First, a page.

During Game 3 of an ancient and otherwise unremarkable World Series, Babe Ruth either pointed to the flagpole beyond the center field wall at Wrigley Field or at the bench jockeys in the Chicago dugout who were giving him a hard time. Then he hit the next pitch from the Cubs’ Charlie Root directly at that flagpole.
The history books, at least most of them, will have you believe the “The Bambino” called the shot.
As he rounded second base, the Yankee legend gestured with great animation toward the Chicago bench. You could almost see his ample midsection roll and ripple, even in the grainy black-and-white newsreel.
The date was Oct. 1, 1932.
It was exactly 85 years before a madman opened fire on a concert ground in Las Vegas, killing 58 people and injuring hundreds more at the Route 91 Harvest festival.
One of those killed — the second-youngest — was 20-year-old Quinton Robbins of Henderson. Quinton was best friends with J.D. Ebert, the older brother of a 15-year-old softball slugger named Jordyn Ebert. His favorite number was 3 — Babe Ruth’s number.
On Friday before the first game of the Summer Sendoff girls’ 16-under tournament in St. George, Utah, Jordyn Ebert and her teammates drew a No. 3 in the dirt in front of their dugout to honor Quinton Robbins’ memory.
In a few hours, she would drive a ball into the Utah night that landed beyond the chain-link fence in left-center field.
It was her third home run of the tournament.
As she rounded second base, she raised three fingers to the sky and began to weep. Jordyn Ebert held the face mask on her batting helmet and shook her head in disbelief.
It had nothing to do with the distance the ball had traveled or the game situation.
“She’s rounding second base and she’s gonna hit third and she’s holding up a 3,” said Eric Paiva, coach of the Las Vegas Little Rebels. “She was crying.”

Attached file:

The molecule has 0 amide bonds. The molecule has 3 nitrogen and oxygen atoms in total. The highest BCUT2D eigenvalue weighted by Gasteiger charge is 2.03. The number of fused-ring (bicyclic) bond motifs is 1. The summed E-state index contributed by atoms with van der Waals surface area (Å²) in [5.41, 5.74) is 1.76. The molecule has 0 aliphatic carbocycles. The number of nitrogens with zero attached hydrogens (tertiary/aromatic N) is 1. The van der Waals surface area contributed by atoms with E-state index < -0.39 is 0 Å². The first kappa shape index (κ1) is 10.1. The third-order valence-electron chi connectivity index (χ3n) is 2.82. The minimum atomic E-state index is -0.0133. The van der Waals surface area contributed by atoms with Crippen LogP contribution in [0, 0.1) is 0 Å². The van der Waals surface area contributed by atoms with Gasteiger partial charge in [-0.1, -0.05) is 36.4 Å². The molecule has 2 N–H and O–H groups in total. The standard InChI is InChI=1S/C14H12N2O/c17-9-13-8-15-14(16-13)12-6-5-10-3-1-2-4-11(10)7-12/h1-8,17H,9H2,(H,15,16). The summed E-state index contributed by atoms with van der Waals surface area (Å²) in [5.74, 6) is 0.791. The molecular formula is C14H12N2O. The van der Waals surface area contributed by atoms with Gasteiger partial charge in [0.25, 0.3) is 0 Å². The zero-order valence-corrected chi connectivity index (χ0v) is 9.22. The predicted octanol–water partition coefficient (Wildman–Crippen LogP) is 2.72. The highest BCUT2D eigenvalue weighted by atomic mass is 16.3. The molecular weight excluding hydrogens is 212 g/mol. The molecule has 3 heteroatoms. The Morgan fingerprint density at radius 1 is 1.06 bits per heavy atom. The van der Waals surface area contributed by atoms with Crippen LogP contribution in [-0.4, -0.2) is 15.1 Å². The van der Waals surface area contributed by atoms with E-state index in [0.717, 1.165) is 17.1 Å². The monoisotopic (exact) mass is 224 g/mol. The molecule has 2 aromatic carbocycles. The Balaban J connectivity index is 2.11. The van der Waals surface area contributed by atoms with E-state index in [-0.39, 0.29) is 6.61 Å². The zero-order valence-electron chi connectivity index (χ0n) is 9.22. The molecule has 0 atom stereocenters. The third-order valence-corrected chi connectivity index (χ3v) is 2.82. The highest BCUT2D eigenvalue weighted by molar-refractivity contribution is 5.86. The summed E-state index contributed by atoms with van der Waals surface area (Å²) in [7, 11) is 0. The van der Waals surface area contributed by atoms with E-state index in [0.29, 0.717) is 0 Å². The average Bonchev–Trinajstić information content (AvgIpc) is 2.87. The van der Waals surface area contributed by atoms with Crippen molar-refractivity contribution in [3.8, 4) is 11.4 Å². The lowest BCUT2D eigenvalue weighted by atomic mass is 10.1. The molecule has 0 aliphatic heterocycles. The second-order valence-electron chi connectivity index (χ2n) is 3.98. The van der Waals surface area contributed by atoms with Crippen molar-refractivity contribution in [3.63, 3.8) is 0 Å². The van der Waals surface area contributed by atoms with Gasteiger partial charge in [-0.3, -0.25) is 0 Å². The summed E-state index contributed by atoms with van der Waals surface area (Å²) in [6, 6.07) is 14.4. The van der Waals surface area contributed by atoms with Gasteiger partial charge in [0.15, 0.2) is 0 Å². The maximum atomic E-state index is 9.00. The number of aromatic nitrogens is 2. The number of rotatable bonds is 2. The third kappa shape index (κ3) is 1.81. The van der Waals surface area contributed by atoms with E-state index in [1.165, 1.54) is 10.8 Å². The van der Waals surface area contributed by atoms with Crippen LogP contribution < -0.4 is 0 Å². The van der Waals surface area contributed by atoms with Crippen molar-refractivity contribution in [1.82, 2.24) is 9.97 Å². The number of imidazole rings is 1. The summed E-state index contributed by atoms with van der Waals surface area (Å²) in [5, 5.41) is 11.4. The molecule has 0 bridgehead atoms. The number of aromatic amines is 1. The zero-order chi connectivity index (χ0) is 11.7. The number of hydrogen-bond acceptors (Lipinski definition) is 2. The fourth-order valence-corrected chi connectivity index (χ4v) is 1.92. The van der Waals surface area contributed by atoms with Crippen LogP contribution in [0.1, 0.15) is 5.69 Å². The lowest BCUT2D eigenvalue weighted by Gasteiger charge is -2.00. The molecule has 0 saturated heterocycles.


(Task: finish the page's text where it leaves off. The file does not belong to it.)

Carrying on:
As he told the story, Paiva got emotional, too.
The next batter asked him why Jordyn was crying. He said he was unsure. Maybe she was just excited she had hit another home run.
“What she told her mom on the way to the tournament was that she was going to hit three home runs for Quinton this weekend,” Paiva said. “I wasn’t aware of the dedication until after the game.”
Sound too dramatic to be true? Listen to the video. As Jordyn Ebert crosses home plate, she locates her mother Pam, sitting in the stands. “I told you … three,” you can hear through sobs.
“She shared it with me on the way up there,” her mother said. “It was a personal thing. It wasn’t really something she planned on. It was her personal goal to try to do something positive (by which to remember Quinton).
“For her to come up with a goal like that and actually achieve it …”
Pam McCullough didn’t finish the sentence.
She didn’t have to.
“It was a such a tough time when Quinton passed away,” Jordyn Ebert’s mother said. “We think about him all the time. He was so special and his family was so loved. We’re going to feel his loss for a long time.”
Those three balls that went flying over the fence in Utah won’t bring Quinton back, but Jordyn Ebert said they sure felt good with him so front and center on her and teammates’ minds.
“I actually hit five (home runs) over the weekend,” she said sheepishly. “But the third one was definitely the best one.”
The softball made a loud noise when it jumped off her bat. So did the spectators sitting in the bleachers. Then the floodgates opened.
“I didn’t think I was going to start crying,” said the high school sophomore who attends Henderson’s Basic Academy. “Obviously, (Quinton’s death) has always been emotional. But I thought I would get to the point where I just couldn’t cry anymore.
“But as I hit my third home run I was rounding second and pointing to the sky and I was just like saying, ‘This is for you.’ And then when I was running home I saw my mom and I held up the three (fingers) and I said that was for Quinton. And I started crying. I just couldn’t hold it back.”
Like Babe Ruth, Jordyn Ebert had called her shot.
Some home runs come from deep within the belly.
Others come straight from the heart.